I also knit different textures, especially bobbles and cables, into the fabric as this makes it more interesting for the "twiddler". I've even knitted tiny pockets into the muff. Using different coloured and textured yarns also gives additional interest both to the knitter and the user. I sometimes knit a few rows garter stitch in narrow ribbon between some stocking stitch in ordinary wool. I try to make the muff ends in very soft yarn (eyelash yarns are great here) so that this doesn't feel rough on the users' wrists. I've been wary of attaching anything with elastic as I didn't want anything to snap back on the hands of the user - dementia sufferers are often elderly and have fragile skin.

Here's some I made earlier...




May 1, 2017 08:46:43   #
kdpa07734 (a regular here)
 
Lovely muffs. Some folks put a tissue/hanky pocket on the outside... I haven't done that yet, but probably will on the next ones I make.
May 1, 2017 15:07:51   #
Butterfly53 (a regular here)
 
Thank you for the suggestions! My 5-year-old granddaughter has been diagnosed with "mild autism", so I've thought about one of these--she is bothered in large groups of people--but couldn't wrap my head around what to "decorate" it with.
May 1, 2017 15:38:23   #
babsbarb
 
One of the things I put on my twiddle muffs is a pompom without cutting the ends. Or you can use the small flower loom. Whatever you put on, just make sure it is securely attached. I also do not do a double layer. I have not heard how they hold up, but I would think if they were not holding up, I would be told when I take additional items.
I also make crocheted curls, for lack of a better word. ♥
 
May 1, 2017 23:34:01   #
mamanacy
 
I have read that using wool for the twiddle muffs could be a problem if person allergic to wool. Suggest cotton or acrylic and then won't have to worry about shrinking. Wish I could make suggestions for the autistic twiddle muffs, but maybe the Autistic association could make suggestions. JAT. N
May 2, 2017 07:02:03   #
maspd
 
I buy baby dolls from Ice Yarns and attach one securely to each twiddle muff. I have also attached meat tokens from ww11 as they have a hole in the centre. A lot of my bits and bobs I got by hounding thrift stores.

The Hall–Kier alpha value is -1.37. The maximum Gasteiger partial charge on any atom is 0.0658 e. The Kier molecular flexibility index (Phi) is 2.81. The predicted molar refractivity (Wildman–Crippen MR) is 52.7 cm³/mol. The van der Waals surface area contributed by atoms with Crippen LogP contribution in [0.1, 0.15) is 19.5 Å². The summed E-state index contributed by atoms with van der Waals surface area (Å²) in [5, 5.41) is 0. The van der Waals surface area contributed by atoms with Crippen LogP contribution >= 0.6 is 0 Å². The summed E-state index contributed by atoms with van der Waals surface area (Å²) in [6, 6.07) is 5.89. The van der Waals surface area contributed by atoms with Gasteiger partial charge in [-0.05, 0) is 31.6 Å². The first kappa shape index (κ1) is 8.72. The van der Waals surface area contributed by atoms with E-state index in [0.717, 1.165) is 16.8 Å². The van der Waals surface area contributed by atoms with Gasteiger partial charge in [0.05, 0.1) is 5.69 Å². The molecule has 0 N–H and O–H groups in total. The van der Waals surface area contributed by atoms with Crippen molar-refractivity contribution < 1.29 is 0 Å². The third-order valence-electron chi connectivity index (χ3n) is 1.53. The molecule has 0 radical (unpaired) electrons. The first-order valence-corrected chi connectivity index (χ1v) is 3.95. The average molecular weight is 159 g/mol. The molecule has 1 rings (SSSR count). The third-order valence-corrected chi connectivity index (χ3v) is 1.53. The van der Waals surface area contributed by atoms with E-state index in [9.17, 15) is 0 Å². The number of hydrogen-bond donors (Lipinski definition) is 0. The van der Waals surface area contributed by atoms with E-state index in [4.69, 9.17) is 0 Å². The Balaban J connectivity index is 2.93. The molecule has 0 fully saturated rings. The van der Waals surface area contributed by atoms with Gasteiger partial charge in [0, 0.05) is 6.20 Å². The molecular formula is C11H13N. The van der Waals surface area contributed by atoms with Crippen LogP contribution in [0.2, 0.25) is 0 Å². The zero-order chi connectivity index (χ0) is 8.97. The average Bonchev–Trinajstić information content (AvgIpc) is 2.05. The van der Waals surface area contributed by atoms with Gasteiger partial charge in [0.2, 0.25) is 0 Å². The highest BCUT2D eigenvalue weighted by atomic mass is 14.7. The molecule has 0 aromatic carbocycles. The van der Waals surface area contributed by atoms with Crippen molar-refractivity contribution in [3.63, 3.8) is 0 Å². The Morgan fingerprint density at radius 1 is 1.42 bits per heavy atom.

May 2, 2017 07:09:47   #
gdhavens
 
I assumed the ones I made would be washed, so used acrylic yarn. Different textures and colors are good, and anything that can be fingered, buttons, curlyques (sp?), pompons, maybe even bath scrubby poufs, making sure they are firmly attached. I did mine in two layers, put a zipper on the outside layer with a pompon attached to the zipper pull so that small things could be put inside. I made one for a friend's father, and she put different exercise items in the "pocket" for him to find on different days. She reported that he loved finding these little treasurers. I always said in my head "what would be safe and fun for a two yr. old?" and worked with that.
May 2, 2017 10:16:54   #
Sukiesue (a regular here)
 
This subject has come just at the right time for me, I was debating whether to make one for an old friend who has deteriorated quite quickly with alzeimers & vascular dementia & is constantly picking at things,the hem of her skirt or cuff, or shredding a tissue. I'd read about twiddle muffs & wondered if this was the solution so I think I'll give it a try,if it's no good for her someone else in the home might make use of it. I've plenty of dk,chunky & fun yarn to use,what sort of size? 🐹
May 2, 2017 10:26:42   #
maspd
 
go online and look up the pattern for Twiddle Muffs from a hospital in England and make sure you use lots of fun yarns for the outside of it. The inside i make plain with all the odds left over from other projects. The more colours the better IMHO. I make mine 24 inches long and about 50 stitches wide if i use DK weight. Also knit them on a smaller than normal needle so they are not too loose to get fingers caught. Hope this helps. You do not have to worry about the ends being neat as the ends are in the inside of the muff and no one sees it. I also leave the ends of fun fur on the outside as they are something to twiddle with.